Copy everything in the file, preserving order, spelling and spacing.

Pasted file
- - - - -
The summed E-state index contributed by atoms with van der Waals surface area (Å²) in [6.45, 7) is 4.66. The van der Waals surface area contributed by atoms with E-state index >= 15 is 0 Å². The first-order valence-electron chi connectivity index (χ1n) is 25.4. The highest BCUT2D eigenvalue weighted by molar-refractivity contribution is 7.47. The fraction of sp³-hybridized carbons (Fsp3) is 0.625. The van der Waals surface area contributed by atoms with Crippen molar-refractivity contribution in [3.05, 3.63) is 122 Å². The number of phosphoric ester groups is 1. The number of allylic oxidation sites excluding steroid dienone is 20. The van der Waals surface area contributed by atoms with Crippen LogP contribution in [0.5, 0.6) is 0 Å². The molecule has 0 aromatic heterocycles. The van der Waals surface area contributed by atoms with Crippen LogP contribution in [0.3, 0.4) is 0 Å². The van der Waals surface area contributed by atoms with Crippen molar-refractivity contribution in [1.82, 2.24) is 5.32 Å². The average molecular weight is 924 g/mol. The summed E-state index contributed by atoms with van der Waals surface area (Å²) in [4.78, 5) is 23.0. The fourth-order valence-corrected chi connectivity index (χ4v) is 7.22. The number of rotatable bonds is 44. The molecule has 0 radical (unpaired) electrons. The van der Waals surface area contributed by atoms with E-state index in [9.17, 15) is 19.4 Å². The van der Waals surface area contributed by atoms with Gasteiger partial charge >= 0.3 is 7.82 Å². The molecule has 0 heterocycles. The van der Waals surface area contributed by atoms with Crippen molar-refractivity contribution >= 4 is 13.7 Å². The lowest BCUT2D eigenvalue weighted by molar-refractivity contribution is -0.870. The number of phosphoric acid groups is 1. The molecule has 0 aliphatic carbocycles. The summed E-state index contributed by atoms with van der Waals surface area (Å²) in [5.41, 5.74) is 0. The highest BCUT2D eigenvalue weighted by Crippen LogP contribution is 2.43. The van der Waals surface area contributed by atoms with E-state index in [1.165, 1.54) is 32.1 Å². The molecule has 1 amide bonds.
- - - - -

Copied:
The summed E-state index contributed by atoms with van der Waals surface area (Å²) in [6.45, 7) is 4.66. The van der Waals surface area contributed by atoms with E-state index >= 15 is 0 Å². The first-order valence-electron chi connectivity index (χ1n) is 25.4. The highest BCUT2D eigenvalue weighted by molar-refractivity contribution is 7.47. The fraction of sp³-hybridized carbons (Fsp3) is 0.625. The van der Waals surface area contributed by atoms with Crippen molar-refractivity contribution in [3.05, 3.63) is 122 Å². The number of phosphoric ester groups is 1. The number of allylic oxidation sites excluding steroid dienone is 20. The van der Waals surface area contributed by atoms with Crippen LogP contribution in [0.5, 0.6) is 0 Å². The molecule has 0 aromatic heterocycles. The van der Waals surface area contributed by atoms with Crippen LogP contribution in [0.3, 0.4) is 0 Å². The van der Waals surface area contributed by atoms with Crippen molar-refractivity contribution in [1.82, 2.24) is 5.32 Å². The average molecular weight is 924 g/mol. The summed E-state index contributed by atoms with van der Waals surface area (Å²) in [4.78, 5) is 23.0. The fourth-order valence-corrected chi connectivity index (χ4v) is 7.22. The number of rotatable bonds is 44. The molecule has 0 radical (unpaired) electrons. The van der Waals surface area contributed by atoms with E-state index in [9.17, 15) is 19.4 Å². The van der Waals surface area contributed by atoms with Gasteiger partial charge >= 0.3 is 7.82 Å². The molecule has 0 heterocycles. The van der Waals surface area contributed by atoms with Crippen molar-refractivity contribution >= 4 is 13.7 Å². The lowest BCUT2D eigenvalue weighted by molar-refractivity contribution is -0.870. The number of phosphoric acid groups is 1. The molecule has 0 aliphatic carbocycles. The summed E-state index contributed by atoms with van der Waals surface area (Å²) in [5.41, 5.74) is 0. The highest BCUT2D eigenvalue weighted by Crippen LogP contribution is 2.43. The van der Waals surface area contributed by atoms with E-state index in [1.165, 1.54) is 32.1 Å². The molecule has 1 amide bonds.